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37 of 39 people found the following review helpful By VINE VOICE on 12 Sept. 2011
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Neoliberalism is a strange doctrine. It sees market forces as a solution to all problems. If schools are inefficient, introduce market forces. If the water supply is run inefficiently, introduce private monopolies and let market forces work. If the banks collapse, there clearly weren't enough market forces operating: clearly government intervention and tampering were to blame! If a firm pollutes a river and kills the fish downstream, let the fishermen pay the firm enough not to pollute it: let market forces work things out.

In case you think I am taking the Mickey, or living in some parallel universe, let me say that all of the above arguments have been and are being made by neoliberals. So they are a weird, fringe group, right? On the contrary, they are at the centre of economic thinking today, and have been at the forefront of economic philosophy for some thirty years!

Colin Crouch has written a compelling book here, which charts the rise and development of neoliberal thought, which is at the heart of privatization, PFIs, targets, outsourcing and all the other responses to the inefficiencies inherent in the megalithic nationalized industries we inherited here in the '80s. His message is, not to go back to those days, but just try to logically analyze the thinking behind "market forces" and see whether those are really being applied in our current solutions.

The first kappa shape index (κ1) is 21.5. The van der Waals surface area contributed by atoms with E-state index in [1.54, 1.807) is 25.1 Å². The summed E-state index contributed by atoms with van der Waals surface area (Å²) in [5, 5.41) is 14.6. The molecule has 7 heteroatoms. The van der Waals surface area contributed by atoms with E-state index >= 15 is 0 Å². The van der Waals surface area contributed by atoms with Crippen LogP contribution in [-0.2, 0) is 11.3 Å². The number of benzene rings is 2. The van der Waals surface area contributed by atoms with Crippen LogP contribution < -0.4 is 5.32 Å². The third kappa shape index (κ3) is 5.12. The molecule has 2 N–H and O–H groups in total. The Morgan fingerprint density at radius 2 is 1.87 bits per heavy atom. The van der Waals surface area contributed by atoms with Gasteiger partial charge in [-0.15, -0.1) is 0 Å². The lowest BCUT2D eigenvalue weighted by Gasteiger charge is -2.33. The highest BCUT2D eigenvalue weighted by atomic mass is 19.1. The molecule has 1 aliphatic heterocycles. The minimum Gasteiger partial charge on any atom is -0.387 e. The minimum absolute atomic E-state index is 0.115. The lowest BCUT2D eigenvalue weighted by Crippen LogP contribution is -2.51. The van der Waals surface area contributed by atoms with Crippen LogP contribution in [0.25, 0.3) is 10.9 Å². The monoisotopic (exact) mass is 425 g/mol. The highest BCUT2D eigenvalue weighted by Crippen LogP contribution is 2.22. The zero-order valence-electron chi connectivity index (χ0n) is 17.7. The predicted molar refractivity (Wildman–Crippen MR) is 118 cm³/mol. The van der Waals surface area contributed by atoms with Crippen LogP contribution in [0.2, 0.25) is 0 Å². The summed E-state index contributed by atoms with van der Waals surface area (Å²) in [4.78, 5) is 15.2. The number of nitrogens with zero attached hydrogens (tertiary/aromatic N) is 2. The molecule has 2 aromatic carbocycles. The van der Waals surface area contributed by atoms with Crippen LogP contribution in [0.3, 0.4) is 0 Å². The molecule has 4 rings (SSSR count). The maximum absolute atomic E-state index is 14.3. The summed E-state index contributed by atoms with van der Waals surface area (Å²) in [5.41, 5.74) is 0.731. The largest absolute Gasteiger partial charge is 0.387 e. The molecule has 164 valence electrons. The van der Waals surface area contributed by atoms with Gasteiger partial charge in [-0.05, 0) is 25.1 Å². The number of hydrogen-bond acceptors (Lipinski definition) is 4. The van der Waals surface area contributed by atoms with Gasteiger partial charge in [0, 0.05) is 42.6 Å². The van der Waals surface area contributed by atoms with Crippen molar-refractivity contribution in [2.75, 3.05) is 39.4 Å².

Chaper 1, "The Previous Career or NeoLiberalism" is a primer in the rise of the new doctrine, a reaction to the inflationary pressures inherent in the Keynsian approach. He also covers Social Democracy in passing.

Chapter 2, "The Market and its Limitations", examines how the market operates and how it can fail.
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11 of 12 people found the following review helpful By Amazoniac TOP 500 REVIEWERVINE VOICE on 20 Dec. 2011
Format: Paperback Vine Customer Review of Free Product ( What's this? )
If you want to understand why, despite the failure of the financial system, the model of neo-liberalism continues - read this book.
Firstly it explains what neo-liberalism means and how the concept of the `free' market has been distorted through its use to expand and embed the political, as well as the overwhelming economic power, of large corporations. In particular, the banks believed that they had become so powerful that governments would not allow them to fail (one weapon of the free market). In the meantime, individuals have been left to suffer the consequences of the shift of wealth to the those who run the large corporations and bailing out the banks through the tax system and cuts in public expenditure.
Crouch points to the continuation of the system; fantastic bonuses are maintained and the failure of the financial system has been re-written as a failure of governments to curb their spending.
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3 of 3 people found the following review helpful By M. W. Hatfield VINE VOICE on 5 April 2013
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My review will be much shorter than many here, but my sentiments will echo most. Read. This. Book. If you believe that the notion of the primacy of the Free Market has tainted everything in our society, from education to housing to hospitals...this book goes as long easy to explain the philosophy behind the economics.Yes, he may be too optimistic in his solutions, but it's refreshing to feel his search for answers. Let's join him! Man the barricades...
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36 of 43 people found the following review helpful By Craddock Edwards from Bristol VINE VOICE on 26 Sept. 2011